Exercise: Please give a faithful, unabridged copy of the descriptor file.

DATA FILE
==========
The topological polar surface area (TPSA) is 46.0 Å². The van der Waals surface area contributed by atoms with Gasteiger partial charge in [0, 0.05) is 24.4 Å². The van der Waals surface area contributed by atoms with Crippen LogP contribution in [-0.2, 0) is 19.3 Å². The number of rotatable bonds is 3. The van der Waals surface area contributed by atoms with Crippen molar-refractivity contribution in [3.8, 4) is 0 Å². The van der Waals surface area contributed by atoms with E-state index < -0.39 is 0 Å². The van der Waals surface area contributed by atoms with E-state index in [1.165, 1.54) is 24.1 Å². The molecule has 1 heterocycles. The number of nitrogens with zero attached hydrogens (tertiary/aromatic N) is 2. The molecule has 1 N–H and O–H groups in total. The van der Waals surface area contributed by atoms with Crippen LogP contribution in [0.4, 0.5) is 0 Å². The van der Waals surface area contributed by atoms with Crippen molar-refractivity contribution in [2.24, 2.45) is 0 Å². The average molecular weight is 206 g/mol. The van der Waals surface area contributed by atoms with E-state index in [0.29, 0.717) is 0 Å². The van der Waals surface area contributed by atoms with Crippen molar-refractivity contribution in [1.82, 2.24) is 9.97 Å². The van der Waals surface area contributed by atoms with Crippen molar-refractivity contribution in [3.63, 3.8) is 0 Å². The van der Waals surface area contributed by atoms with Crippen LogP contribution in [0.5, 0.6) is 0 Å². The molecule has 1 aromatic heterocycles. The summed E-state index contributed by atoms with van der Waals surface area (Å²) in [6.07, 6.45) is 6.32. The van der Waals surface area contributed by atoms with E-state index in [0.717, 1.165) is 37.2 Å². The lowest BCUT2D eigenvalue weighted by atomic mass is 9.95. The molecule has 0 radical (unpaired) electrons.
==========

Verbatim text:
The topological polar surface area (TPSA) is 46.0 Å². The van der Waals surface area contributed by atoms with Gasteiger partial charge in [0, 0.05) is 24.4 Å². The van der Waals surface area contributed by atoms with Crippen LogP contribution in [-0.2, 0) is 19.3 Å². The number of rotatable bonds is 3. The van der Waals surface area contributed by atoms with Crippen molar-refractivity contribution in [3.8, 4) is 0 Å². The van der Waals surface area contributed by atoms with E-state index < -0.39 is 0 Å². The van der Waals surface area contributed by atoms with E-state index in [1.165, 1.54) is 24.1 Å². The molecule has 1 heterocycles. The number of nitrogens with zero attached hydrogens (tertiary/aromatic N) is 2. The molecule has 1 N–H and O–H groups in total. The van der Waals surface area contributed by atoms with Crippen LogP contribution in [0.4, 0.5) is 0 Å². The van der Waals surface area contributed by atoms with Crippen molar-refractivity contribution in [2.24, 2.45) is 0 Å². The average molecular weight is 206 g/mol. The van der Waals surface area contributed by atoms with E-state index in [0.29, 0.717) is 0 Å². The van der Waals surface area contributed by atoms with Crippen molar-refractivity contribution in [1.82, 2.24) is 9.97 Å². The van der Waals surface area contributed by atoms with Crippen molar-refractivity contribution in [3.63, 3.8) is 0 Å². The van der Waals surface area contributed by atoms with Crippen LogP contribution in [0.5, 0.6) is 0 Å². The molecule has 1 aromatic heterocycles. The summed E-state index contributed by atoms with van der Waals surface area (Å²) in [6.07, 6.45) is 6.32. The van der Waals surface area contributed by atoms with E-state index in [0.717, 1.165) is 37.2 Å². The lowest BCUT2D eigenvalue weighted by atomic mass is 9.95. The molecule has 0 radical (unpaired) electrons.